Rex Heuermann, the Long Island architect charged in the Gilgo Beach serial murder case, kept 279 weapons in his rundown home, most of them in a basement vault big enough to walk into, the authorities said on Tuesday.
At a news conference outside Mr. Heuermann’s ranch house, where the authorities have been collecting evidence since the arrest, the Suffolk County district attorney, Raymond A. Tierney, said that his team was wrapping up its search after more than a week of searching and seizing items. Mr. Heuermann had lived with his family in the dilapidated one-story house with the unkempt yard on First Avenue in Massapequa Park, N.Y., for years, commuting to his architectural consultancy in Manhattan.
The suspect’s now-estranged wife and two grown children have vacated the premises, and crime scene officials have spent the week digging up the backyard and removing items ranging from large pieces of furniture to small bags of household possessions. As they’ve worked, the house has become something of a tourist attraction for true crime fans and a daily encampment for news crews covering the case.
Mr. Heuermann, 59, was arrested on July 13 and charged in connection with the killings of young women whose bodies were dumped in the thick overgrowth along a stretch of Ocean Parkway along Gilgo Beach on the South Shore of the island. Mr. Heuermann has been charged with killing Amber Lynn Costello, 27; Melissa Barthelemy, 24; and Megan Waterman, 22. He is the prime suspect in the murder of Maureen Brainard-Barnes, 25.
He is being held without bail and has pleaded not guilty.
Their bodies were found in 2010 about a 20-minute drive from the Massapequa Park house, near one another and similarly bound and wrapped in burlap. But in all, 11 bodies have been found along the miles-long stretch of beach on the South Shore, and law-enforcement agencies throughout the region have been examining unsolved cases on the possibility that Mr. Heuermann might become a suspect.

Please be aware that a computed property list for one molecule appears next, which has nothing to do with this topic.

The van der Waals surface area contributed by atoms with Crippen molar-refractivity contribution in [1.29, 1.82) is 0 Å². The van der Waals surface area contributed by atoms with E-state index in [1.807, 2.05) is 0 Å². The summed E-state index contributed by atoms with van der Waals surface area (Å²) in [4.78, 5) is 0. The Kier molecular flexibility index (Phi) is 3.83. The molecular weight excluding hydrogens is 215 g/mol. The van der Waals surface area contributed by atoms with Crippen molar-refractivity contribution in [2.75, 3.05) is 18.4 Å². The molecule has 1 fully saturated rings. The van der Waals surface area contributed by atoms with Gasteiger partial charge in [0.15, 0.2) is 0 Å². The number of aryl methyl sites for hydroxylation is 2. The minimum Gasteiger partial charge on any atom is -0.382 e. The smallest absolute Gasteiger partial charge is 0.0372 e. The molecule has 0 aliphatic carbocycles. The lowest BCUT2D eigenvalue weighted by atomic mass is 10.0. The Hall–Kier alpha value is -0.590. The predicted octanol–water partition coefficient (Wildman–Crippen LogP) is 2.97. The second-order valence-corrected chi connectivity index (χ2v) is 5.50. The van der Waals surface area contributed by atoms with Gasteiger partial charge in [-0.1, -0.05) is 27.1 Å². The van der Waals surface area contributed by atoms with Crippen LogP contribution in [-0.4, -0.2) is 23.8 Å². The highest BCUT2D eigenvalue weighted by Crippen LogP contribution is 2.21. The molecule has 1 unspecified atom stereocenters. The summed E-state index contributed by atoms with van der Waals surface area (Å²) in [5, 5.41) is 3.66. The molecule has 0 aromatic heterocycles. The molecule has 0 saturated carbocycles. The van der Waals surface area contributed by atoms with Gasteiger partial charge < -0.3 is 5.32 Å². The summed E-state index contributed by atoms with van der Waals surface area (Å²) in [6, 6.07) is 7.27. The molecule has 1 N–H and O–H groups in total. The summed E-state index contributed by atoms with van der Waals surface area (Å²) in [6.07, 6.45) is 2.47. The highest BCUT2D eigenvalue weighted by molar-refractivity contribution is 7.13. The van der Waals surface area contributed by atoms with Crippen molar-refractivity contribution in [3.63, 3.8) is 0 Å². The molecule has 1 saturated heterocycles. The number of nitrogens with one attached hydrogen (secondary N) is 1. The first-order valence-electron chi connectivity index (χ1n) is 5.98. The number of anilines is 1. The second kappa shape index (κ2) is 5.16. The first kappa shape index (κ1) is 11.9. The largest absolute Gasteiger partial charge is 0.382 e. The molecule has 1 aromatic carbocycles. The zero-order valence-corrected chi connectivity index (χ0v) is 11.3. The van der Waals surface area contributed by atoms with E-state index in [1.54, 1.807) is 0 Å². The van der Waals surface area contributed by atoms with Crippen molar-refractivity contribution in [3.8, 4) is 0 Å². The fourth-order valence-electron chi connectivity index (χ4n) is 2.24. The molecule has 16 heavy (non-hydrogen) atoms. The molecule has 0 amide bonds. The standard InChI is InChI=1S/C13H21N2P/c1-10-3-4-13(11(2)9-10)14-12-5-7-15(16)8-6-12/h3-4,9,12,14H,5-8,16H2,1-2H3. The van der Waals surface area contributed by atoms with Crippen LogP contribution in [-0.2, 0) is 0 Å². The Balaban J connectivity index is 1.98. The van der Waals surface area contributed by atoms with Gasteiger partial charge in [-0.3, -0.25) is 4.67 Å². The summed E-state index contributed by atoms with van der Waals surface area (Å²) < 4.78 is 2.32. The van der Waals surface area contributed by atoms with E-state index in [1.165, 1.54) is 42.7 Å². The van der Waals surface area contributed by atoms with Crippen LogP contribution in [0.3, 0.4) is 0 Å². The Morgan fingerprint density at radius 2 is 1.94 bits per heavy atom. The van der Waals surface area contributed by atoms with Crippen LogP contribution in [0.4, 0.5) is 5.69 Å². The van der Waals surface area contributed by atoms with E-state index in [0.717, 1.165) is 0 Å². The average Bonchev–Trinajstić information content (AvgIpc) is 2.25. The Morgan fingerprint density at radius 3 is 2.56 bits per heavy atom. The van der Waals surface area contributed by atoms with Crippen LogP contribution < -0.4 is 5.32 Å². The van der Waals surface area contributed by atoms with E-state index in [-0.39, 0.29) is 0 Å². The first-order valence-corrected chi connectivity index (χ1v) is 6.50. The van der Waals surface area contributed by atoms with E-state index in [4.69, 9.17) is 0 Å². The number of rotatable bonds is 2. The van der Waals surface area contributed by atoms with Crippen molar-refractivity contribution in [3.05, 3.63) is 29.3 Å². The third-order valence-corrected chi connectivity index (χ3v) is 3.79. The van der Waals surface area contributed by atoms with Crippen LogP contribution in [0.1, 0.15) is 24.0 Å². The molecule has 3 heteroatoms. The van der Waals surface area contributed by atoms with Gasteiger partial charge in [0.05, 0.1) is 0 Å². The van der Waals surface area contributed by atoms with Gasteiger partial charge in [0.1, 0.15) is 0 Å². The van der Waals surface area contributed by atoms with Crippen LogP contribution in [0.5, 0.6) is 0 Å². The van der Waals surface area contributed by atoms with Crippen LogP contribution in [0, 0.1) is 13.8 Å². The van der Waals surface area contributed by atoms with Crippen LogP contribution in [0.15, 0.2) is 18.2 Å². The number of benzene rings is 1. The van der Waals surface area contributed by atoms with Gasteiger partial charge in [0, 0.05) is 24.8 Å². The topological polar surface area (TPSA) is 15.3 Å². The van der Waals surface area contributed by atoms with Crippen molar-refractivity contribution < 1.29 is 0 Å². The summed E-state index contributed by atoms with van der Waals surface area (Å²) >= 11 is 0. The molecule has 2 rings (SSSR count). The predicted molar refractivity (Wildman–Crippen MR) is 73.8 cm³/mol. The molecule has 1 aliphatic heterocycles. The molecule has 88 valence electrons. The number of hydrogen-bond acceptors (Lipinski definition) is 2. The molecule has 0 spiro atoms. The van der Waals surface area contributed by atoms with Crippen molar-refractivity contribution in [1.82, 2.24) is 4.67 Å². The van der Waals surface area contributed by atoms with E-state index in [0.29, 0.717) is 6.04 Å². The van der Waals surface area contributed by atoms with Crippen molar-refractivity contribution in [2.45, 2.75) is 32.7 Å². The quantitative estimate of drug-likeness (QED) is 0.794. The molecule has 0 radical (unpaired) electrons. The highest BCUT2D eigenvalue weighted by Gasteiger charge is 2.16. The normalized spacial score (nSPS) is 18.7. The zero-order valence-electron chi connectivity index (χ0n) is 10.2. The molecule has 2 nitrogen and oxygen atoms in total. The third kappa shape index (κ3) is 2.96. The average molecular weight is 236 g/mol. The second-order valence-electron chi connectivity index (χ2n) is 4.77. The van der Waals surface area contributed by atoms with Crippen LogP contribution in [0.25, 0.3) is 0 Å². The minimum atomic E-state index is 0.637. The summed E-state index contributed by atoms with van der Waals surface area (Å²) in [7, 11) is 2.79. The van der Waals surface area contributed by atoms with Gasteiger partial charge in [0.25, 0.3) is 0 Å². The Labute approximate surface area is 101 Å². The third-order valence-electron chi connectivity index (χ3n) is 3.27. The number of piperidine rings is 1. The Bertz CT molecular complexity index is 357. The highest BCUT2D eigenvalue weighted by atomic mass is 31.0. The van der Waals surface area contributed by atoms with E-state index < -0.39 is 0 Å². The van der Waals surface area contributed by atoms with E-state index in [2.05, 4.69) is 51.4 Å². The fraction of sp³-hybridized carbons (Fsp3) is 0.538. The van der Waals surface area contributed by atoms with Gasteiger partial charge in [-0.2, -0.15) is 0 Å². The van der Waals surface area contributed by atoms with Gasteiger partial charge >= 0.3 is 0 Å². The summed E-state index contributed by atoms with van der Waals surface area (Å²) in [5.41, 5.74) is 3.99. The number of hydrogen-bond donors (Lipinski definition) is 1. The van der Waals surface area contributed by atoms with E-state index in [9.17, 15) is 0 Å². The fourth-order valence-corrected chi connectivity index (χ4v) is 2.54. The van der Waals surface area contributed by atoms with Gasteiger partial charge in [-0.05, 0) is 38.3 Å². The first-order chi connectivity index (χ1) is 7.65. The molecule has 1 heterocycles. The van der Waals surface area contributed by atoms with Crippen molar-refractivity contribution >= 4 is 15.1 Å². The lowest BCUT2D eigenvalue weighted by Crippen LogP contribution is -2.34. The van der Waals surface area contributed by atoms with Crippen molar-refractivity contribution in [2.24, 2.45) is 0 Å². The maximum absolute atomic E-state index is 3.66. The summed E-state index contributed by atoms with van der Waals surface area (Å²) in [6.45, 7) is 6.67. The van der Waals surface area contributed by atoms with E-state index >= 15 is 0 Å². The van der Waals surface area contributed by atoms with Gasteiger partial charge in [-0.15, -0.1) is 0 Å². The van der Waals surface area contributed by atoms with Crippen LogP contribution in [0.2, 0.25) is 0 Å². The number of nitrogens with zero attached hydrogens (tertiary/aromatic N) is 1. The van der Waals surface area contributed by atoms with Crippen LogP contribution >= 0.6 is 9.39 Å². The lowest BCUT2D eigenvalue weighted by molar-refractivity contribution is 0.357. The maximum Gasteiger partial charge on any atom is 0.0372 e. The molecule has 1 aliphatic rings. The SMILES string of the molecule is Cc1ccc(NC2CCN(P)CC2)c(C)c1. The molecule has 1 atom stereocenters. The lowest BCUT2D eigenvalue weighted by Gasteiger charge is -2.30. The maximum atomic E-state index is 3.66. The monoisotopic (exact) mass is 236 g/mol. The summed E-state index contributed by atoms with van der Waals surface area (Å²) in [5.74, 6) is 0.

In Massapequa Park, investigators have been turning the remnants of Mr. Heuermann’s existence inside out. Mr. Tierney said at the news conference outside the house Tuesday that the authorities executed a search warrant that allowed them to use ground-piercing technology to locate “a number of disturbances” under the backyard, indicating buried objects. They excavated the objects, which will now be tested, said Mr. Tierney, who was flanked by about a dozen police officers in the midday sun.
“It’s going to be a while for the analysts to do their job,” he said, adding that much of the search was an effort to find genetic evidence linking Mr. Heuermann to crimes.
Mr. Tierney said investigators had pulled “a massive amount of material” from the cluttered house, including the arsenal in the vault, which included various long guns. The collection exceeded the 92 legal permits Mr. Heuermann held, the authorities said.
Authorities have not specified how the women were killed. Asked whether anyone might have died in the house, Mr. Tierney said, “We haven’t ruled in or ruled out anything.”
Commissioner Rodney K. Harrison of the Suffolk County Police Department told reporters the search of the house was “fruitful.” And by the end of the news conference, police command posts and evidence collection trucks that had been posted outside the house almost since the arrest were gone, but an official SUV blocked the street.
When First Avenue is reopened, anyone who loiters and blocks traffic in front of the Heuermann house will be fined $150, the police said. A work crew installed a camera on a nearby telephone pole to monitor.
The 12-year investigation into the Gilgo Beach killings was marked by dysfunction and disarray, but was reinvigorated in February 2022 when authorities announced the creation of a task force of local, state and federal investigators that focused on cellphone records.
The four women whom authorities have specifically linked to Mr. Heuermann had been contacted by different burner phones, and investigators, using mapping technology, learned the calls came from two key locations that they eventually connected to the defendant: near his Massapequa Park home and near his office at Fifth Avenue and 36th Street in Manhattan.
A break came in March 2022 when investigators discovered that Mr. Heuermann had owned a Chevrolet Avalanche truck at the time of the killings. It was the same type of truck a witness had seen parked in a victim’s driveway shortly before she disappeared.
Last month, investigators matched DNA from a hair found on Ms. Waterman’s body with the DNA swabbed from discarded crusts recovered from a pizza box that Mr. Heuermann had thrown out.
On Tuesday, Mr. Tierney said much of the investigation so far had focused on the so-called Gilgo Four. He said his team was “working toward” filing cases in the fourth case, all of which could take time.
“A 13-year-old cold case doesn’t get solved in a matter of weeks or days,” he said.
Corey Kilgannon is a Metro reporter covering news and human interest stories. He was also part of the team that won the 2009 Pulitzer Prize for breaking news. More about Corey Kilgannon
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